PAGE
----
Healthcare organizations hesitantly weighed in on the newly introduced American Health Care Act, as political forces in Washington began to line up in a battle over the landmark proposed legislation.
Provider organizations, in general, expressed concern about the impact the legislation would have on those who have obtained health insurance in the last seven years under the Affordable Care Act, which the GOP is trying to replace.
On Monday, House Republicans unveiled the American Health Care Act (AHCA), which repeals, replaces or adjusts some elements of the Affordable Care Act—but leaves many elements of the ACA intact.
On Tuesday, conservative Republicans expressed early opposition to the AHCA, saying that it did not go far enough in repealing aspects of the Affordable Care Act that the GOP had long opposed. Supporters claim the new legislation would eliminate the individual mandate to obtain health insurance contained in Obamacare and include tax incentives meant to encourage Americans to purchase coverage.
Some conservatives label the proposed bill as “Obamacare Lite,” contending that it contains a new entitlement program and a modified individual mandate that would be paid to insurance companies and not the government.
Committee discussion of the bill is expected today, while President Donald Trump has expressed support for the legislation and is expected to pressure hesitant party members to support it. Discussion on the bill is proceeding even as the Congressional Budget Office scores its budget impact on the budget; changing its provisions could be difficult because of the legislative approach the GOP has used to repeal the ACA.
Response from some healthcare organizations was swift. For example, the American Academy of Family Physicians noted that it “has significant concerns with the AHCA as drafted and is deeply troubled by the negative impact it would have on individuals, families and our healthcare system at large,” according to a letter addressed to leaders of the House Energy and Commerce Committee, which will review the bill.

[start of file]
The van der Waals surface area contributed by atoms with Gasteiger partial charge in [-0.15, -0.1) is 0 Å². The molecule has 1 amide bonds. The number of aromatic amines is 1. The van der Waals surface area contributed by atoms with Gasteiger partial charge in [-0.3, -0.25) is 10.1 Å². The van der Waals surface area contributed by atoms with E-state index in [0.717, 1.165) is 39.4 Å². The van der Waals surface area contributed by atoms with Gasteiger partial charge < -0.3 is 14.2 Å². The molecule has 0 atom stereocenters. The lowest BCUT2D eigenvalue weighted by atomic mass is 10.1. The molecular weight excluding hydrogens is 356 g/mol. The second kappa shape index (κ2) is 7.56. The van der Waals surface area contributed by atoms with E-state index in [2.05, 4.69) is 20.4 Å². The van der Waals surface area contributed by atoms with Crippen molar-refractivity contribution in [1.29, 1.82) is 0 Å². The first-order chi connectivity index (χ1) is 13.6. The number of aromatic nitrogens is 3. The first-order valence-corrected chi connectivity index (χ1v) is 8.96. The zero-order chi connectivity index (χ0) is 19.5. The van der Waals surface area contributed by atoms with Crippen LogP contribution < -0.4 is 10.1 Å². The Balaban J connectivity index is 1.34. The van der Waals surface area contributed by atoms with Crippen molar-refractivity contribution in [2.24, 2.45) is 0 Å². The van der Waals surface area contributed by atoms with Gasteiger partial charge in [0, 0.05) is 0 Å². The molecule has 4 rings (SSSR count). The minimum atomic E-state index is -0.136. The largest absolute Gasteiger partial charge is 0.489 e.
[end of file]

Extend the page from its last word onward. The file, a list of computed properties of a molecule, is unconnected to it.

The organization, which represents about 116,000 family physicians, is concerned that the AHCA “will result in millions of currently insured individuals losing their healthcare coverage, including those who currently have employer-based coverage,” its letter states. “We are equally concerned that the phased-in implementation outlined in your proposal will destabilize insurance markets over the next three years and directly harm millions of people. We strongly disagree with statements that suggest the AHCA will provide every American ‘access to healthcare coverage,’” which the association says is “distinctly different than ‘securing health care coverage.’ “
Professional organizations focused on healthcare information technology noted that the legislation represents a starting point for discussion, and that it was difficult to ascertain what the final form of the legislation will be, and hence, the impact that it might have on HIT over the long term.
“All we can say is that there are a lot of moving pieces,” says Rob Tennant, director of health information technology policy at the Medical Group Management Association. “At least two legislative vehicles in two committees are going through mark-up and there’s no CBO score, so we are currently evaluating the impact of this comprehensive legislation.
“I know you are most interested on the impact of the legislation on HIT, and we don’t know much at this point. We should know more in the while,” he adds.
The College of Healthcare Information Management Executives noted that the direct impact of the legislation on healthcare IT strategies appears to be minimal.
“We are reviewing the bill and at first glance, there doesn’t seem to be any major implications for health IT,” says Matthew Weinstock, its director of communications. “The bulk of the legislation seems aimed at the marketplaces, insurance reforms and other issues that are outside of our core focus.”
Other industry organizations also reported wait-and-see postures on the proposed legislation, indicating that much work lies ahead.
“We are reviewing the bill, with a commitment to a stable market that best ensures affordable, high-quality coverage for all Americans,” said a statement by America’s Health Insurance Plans, which represents 1,300 member companies that provide health insurance coverage to 200 million Americans. “By working collaboratively and in a bipartisan manner with policymakers and the Administration, together we can improve healthcare in our nation.”
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